* CNOOC wants deepwater expertise to drill in South China
* U.S. Gulf oilfields a small part of Nexen's reserve base
* Acquisition of U.S. assets still needs Washington approval
* Some U.S. politicians have voiced national security
* Sources say failure to win U.S. approval would not sink
By Charlie Zhu and Michael Erman
HONG KONG/NEW YORK Dec 13 CNOOC Ltd's
purchase of Canadian energy producer Nexen Inc may
prove to be bittersweet if U.S. regulators block the Chinese
state-run oil company from taking over Nexen's oilfields in the
Gulf of Mexico.
CNOOC won a major coup last week by securing Ottawa's
consent for the $15.1 billion deal, China's largest ever
overseas acquisition, but the company is still waiting for
approval from the U.S. government.
While the Gulf assets are just a fraction of Nexen's reserve
base and production, they would give CNOOC a foothold in the
world's premier deepwater oil province from which to acquire the
technical know-how to drill in the contested South China Sea.
"The Nexen prize is the hi-tech ultra-deepwater drilling
tech," said a person familiar with CNOOC's business strategy,
adding that the Gulf of Mexico assets were "one of the key
reasons that they are buying Nexen".
Approval from Washington is also important to CNOOC as it
wants to be endorsed as an acceptable operator in the United
States after American politicians blocked its high-profile bid
for Unocal in 2005, according to another source.
A rejection would not sink the entire deal -- CNOOC is ready
to buy Nexen excluding the U.S. assets, people familiar with the
situation told Reuters. But it would be a major blow to CNOOC's
An acquisition of the Gulf of Mexico assets would make CNOOC
the operator of deepwater producing assets for the first time,
giving it the prized opportunity to grasp the expertise it
desperately needs to realise its production target.
China, the world's largest energy user, is already relying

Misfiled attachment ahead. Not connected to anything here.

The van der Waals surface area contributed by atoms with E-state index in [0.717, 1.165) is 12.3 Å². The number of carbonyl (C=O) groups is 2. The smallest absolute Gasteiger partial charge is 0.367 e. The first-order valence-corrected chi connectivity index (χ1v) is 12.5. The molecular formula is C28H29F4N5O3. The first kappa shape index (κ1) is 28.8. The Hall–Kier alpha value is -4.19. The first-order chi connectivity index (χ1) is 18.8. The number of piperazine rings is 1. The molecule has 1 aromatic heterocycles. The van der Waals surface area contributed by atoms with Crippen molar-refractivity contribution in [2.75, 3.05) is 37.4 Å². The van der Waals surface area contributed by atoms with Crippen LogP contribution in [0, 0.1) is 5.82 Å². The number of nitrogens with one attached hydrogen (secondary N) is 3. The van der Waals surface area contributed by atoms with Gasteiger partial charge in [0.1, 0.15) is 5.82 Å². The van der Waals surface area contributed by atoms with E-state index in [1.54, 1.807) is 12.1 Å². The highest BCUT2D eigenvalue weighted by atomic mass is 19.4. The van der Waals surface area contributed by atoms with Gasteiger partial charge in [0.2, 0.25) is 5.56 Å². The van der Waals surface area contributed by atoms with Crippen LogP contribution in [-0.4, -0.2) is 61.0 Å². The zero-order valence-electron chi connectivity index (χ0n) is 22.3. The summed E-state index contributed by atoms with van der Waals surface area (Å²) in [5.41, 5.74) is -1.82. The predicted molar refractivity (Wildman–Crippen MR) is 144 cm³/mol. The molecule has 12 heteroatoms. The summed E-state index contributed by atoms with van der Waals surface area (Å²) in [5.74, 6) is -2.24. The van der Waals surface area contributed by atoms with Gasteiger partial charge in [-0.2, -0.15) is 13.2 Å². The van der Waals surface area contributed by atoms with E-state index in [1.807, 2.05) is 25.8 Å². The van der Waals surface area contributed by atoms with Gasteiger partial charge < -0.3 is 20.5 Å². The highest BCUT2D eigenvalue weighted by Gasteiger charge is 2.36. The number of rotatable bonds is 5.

on imports for more than half of its oil needs. The country has
long hoped to expand deepwater exploration in the South China
Sea as onshore production growth sags.
CNOOC, which derives nearly all its domestic output from
shallow waters, has vowed to build deepwater capacity of 1
million barrels of oil equivalents per day by 2020, more than
doubling the company's total production.
Buying Nexen -- most of whose reserves are oil sands and
shale gas in Canada and crude oil in the North Sea -- would mark
a "material entry into the Gulf of Mexico" and an "increase in
access to deepwater expertise", CNOOC said in a July
presentation after it announced its bid for Nexen.
As the Committee on Foreign Investment in the United States,
or CFIUS, examines whether the deal presents any threats to
national security, a handful of U.S. politicians have voiced
concerns. One issue the committee will examine, CFIUS experts
say, is whether Nexen's assets are too close to sensitive U.S.
Senator James Inhofe, soon to be the top Republican on the
Senate Armed Services Committee, told Reuters on Tuesday that he
hopes CFIUS forces CNOOC to divest the assets.
"It's the same as it would be when I object to their
presence in our borders in California, or the Panama canal --
they're not our reliable ally," Inhofe said.
Under U.S. law, CFIUS operates in complete secrecy and it is
not known when it may make a decision or which way it is
leaning. CNOOC has declined comment on the review and Nexen had
no immediate comment.
CNOOC was forced to abandon its $18.5 billion bid for
California-based Unocal in 2005 because of bitter opposition on
sovereignty grounds from U.S. lawmakers. The rebuke influenced
its bid for Nexen, and it carefully prepared for the review
processes it would face.
Some energy analysts and investment bankers not involved in
the transaction say they believe the U.S. government would
approve the deal, perhaps with some agreements on who operates
the rigs, as CNOOC is just buying a relatively small portfolio
in the Gulf.
Nexen produced 22,000 barrels of oil equivalent per day in